engineers have forged a partnership with experts in
to develop their mobile phone health monitoring system. The device, which was first unveiled in 2005, uses a mobile phone to transmit a person's vital signs, including the complex electrocardiogram (ECG) heart signal, to a hospital or clinic anywhere in the world.
Created by Prof. Bryan Woodward and Dr Fadlee Rasid from the Department of Electronic and Electrical Engineering, the system enables a doctor to observe remotely up to four different medical signals from a freely moving patient. Signals that can be transmitted include the ECG, blood pressure, oxygen saturation and blood glucose level.
Now the UK-India Education and Research Initiative (UKIERI) has awarded Woodward a grant, enabling him to join forces with experts in India on the project. Working with the Indian Institute of Technology Delhi (IIT Delhi), the All India Institute of Medical Sciences, Aligarh Muslim University and London's Kingston University, he is hoping to miniaturise the system, designing smart sensors and mini-processors that are small enough to be carried by patients and able to acquire biomedical data from them.
The network of sensors will be linked via a modem to mobile networks and the internet, and to a hospital computer. The device would then be used by doctors to remotely monitor patients suffering from chronic diseases, such as heart disease and diabetes, which affect millions of people across the world.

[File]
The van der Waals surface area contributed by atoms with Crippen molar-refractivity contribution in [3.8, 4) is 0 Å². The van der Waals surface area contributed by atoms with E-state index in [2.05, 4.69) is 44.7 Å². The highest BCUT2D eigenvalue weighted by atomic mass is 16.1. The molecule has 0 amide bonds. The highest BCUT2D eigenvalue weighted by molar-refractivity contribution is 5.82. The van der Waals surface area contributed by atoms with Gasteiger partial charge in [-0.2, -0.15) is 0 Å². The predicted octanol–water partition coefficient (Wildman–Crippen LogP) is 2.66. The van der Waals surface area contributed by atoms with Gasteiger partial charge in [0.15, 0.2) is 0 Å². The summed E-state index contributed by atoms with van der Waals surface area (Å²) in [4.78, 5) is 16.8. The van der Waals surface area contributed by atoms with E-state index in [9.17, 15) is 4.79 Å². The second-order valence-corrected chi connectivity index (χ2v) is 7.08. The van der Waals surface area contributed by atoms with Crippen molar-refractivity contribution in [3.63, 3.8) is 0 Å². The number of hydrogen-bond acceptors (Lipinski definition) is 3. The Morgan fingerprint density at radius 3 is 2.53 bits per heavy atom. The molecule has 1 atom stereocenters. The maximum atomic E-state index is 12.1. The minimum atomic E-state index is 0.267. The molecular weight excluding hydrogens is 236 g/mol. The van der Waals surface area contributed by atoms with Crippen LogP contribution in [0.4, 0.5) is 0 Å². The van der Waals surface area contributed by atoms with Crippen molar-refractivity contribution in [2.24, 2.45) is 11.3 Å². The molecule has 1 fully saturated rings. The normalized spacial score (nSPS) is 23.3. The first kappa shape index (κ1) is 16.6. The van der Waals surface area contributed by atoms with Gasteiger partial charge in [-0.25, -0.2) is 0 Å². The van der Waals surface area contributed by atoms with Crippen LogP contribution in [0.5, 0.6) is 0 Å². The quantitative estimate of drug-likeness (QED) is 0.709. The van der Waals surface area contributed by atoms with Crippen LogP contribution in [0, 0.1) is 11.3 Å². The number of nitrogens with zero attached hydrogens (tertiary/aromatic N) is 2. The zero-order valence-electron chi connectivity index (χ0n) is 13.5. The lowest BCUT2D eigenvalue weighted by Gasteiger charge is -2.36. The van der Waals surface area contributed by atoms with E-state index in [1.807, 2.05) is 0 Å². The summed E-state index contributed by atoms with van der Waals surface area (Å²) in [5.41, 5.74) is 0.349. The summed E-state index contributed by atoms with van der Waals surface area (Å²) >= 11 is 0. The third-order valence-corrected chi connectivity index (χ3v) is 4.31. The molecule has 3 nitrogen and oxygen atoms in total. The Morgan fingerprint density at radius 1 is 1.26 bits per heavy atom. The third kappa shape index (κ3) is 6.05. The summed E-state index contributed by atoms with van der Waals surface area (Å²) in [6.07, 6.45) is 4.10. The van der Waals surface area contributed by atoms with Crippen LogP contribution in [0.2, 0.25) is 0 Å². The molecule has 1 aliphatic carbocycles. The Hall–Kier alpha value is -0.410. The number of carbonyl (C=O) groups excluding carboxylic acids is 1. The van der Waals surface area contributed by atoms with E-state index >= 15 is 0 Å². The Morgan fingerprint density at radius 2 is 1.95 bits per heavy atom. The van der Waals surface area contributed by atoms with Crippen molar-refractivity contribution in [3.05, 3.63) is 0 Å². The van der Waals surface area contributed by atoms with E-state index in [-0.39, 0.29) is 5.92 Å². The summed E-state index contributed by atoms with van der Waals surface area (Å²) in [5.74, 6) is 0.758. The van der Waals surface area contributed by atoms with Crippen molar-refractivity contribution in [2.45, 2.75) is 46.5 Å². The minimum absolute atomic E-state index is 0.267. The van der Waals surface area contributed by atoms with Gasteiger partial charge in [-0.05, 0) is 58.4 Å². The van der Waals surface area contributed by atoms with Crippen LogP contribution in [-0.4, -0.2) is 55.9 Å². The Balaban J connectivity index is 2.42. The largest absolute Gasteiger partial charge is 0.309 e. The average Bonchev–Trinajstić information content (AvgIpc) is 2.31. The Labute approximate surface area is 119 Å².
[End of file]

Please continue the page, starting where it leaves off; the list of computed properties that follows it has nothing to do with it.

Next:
‘Such a mobile disease management system is long overdue,’ said Woodward, ‘especially in view of the proliferation of applications in mobile data communications. It is also achievable in a three-year time frame and should provide a step-change in improving the quality of life of patients needing expert diagnoses, and for those with pre-diagnosed conditions or undergoing post-operative care.
‘In the UK, the project will allow a more patient-driven health service, as promoted by the government to improve the efficiency of health care delivery. In India, the project will link clinics and regional hospitals in remote areas to centres of excellence. As in the UK, the Indian Government is encouraging the integration of new and existing networks; much needed because of a large population spread over a vast area.
‘I am delighted to have gained the support of the UKIERI to take this life-enhancing research to the next level, and tap in to the knowledge of experts in India.’
Clinical trials of the system will take place in the UK and India over the next three years.